New CDC Guidelines Fall Short of “Search and Destroy” | DC Metro Area Medical Malpractice Law Blog

As recently reported by Arthur Allen in his article Squash the Bug – Europe is Killing Off Hospital Infections.  Why Isn’t the United States Following Suit?, many European nations are successfully combating multidrug-resistant organisms (MDROs) in healthcare settings using a method called “search and destroy.”  As defined by the U.S. Centers for Disease Control and Prevention (CDC), MDROs are microorganisms, predominantly bacteria, that are resistant to one or more classes of antimicrobial agents, such as methicillin-resistant staphylococcus aureus (MSRA) and vancomycin-resistant enterococci (VRE).  In the United States, MDROs continue to present a serious – and increasing – health threat, so much so that, as Allen puts it, “[i]f you are an American admitted to a hospital in Amsterdam, Toronto, or Copenhagen these days, you’ll be considered a biohazard.”

Allen goes on to describe the “search and destroy” method using this scenario.  As an American (and biohazard), “[d]octors and nurses will likely put you into quarantine while they determine whether you’re carrying [MRSA], a deadly organism that is increasingly common stateside, especially in our hospitals. And if you test positive for [MRSA], these European and Canadian hospital workers will don protective gloves, masks, and gowns each time they approach you, and then strip off the gear and scrub down vigorously when they leave your room.”  Allen continues by noting that “our own health authorities, meanwhile, have been strangely reluctant to join the assault” and that “the CDC refuses to endorse search and destroy. It is sticking to the mantra that hospital workers should wash their hands more carefully and frequently, and that in most cases patients should be isolated only after symptoms of infection with MRSA appear.  Routine surveillance to find patients who may not be symptomatic, but are still contagious, is rarely practiced, and not recommended in the CDC’s new hospital infection-fighting guidelines, which were released [on October 19, 2006] after five years of deliberations. The guidelines do not include a routine recommendation for search and destroy.”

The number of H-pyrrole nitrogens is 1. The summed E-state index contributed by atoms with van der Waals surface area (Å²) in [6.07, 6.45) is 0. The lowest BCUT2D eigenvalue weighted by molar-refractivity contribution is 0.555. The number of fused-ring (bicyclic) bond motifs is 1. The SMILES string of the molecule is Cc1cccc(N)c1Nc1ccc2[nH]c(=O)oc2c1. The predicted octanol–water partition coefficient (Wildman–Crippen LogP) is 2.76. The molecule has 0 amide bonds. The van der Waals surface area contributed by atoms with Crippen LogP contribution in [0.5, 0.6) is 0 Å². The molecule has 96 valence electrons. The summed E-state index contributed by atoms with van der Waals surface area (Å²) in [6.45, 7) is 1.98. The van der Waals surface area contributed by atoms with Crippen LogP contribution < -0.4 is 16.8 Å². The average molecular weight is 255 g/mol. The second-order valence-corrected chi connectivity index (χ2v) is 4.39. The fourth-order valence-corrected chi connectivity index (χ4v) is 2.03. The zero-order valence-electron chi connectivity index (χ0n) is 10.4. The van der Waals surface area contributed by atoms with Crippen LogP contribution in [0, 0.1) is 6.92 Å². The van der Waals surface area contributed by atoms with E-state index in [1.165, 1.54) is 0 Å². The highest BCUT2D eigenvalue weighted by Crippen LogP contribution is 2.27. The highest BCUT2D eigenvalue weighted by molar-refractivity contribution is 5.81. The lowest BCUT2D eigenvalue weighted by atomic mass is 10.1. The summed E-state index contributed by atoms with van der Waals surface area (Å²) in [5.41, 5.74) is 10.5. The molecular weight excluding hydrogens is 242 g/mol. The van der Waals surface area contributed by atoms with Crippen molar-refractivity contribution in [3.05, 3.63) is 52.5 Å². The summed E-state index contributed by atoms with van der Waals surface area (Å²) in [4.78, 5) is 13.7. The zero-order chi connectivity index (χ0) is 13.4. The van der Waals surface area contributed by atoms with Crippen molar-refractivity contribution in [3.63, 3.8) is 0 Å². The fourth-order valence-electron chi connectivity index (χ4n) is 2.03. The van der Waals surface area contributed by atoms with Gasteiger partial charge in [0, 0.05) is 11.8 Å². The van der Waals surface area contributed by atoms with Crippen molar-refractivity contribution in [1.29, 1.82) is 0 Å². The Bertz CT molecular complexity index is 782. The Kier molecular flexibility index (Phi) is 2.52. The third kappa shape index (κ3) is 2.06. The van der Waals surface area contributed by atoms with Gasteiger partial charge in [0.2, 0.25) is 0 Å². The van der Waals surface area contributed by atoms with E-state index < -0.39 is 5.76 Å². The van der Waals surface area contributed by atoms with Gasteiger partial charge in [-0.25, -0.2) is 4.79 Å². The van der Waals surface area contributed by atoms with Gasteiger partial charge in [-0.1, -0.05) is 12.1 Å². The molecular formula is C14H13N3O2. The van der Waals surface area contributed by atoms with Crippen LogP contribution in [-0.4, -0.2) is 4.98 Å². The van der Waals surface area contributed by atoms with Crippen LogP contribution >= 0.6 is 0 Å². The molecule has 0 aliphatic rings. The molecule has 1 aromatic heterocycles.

For the full text of the Allen article, see Squash the Bug – Europe is Killing Off Hospital Infections.  Why Isn’t the United States Following Suit?, and to read the CDC guidelines that are its subject, see Management of Multidrug-Resistant Organisms in Healthcare Settings, 2006.

If you or a family member has suffered injuries in connection with an MDRO infection, please contact us on-line at Regan Zambri & Long or call us at (202) 753-4272 for a free consultation.  If you would like to receive our electronic newsletter, please click here.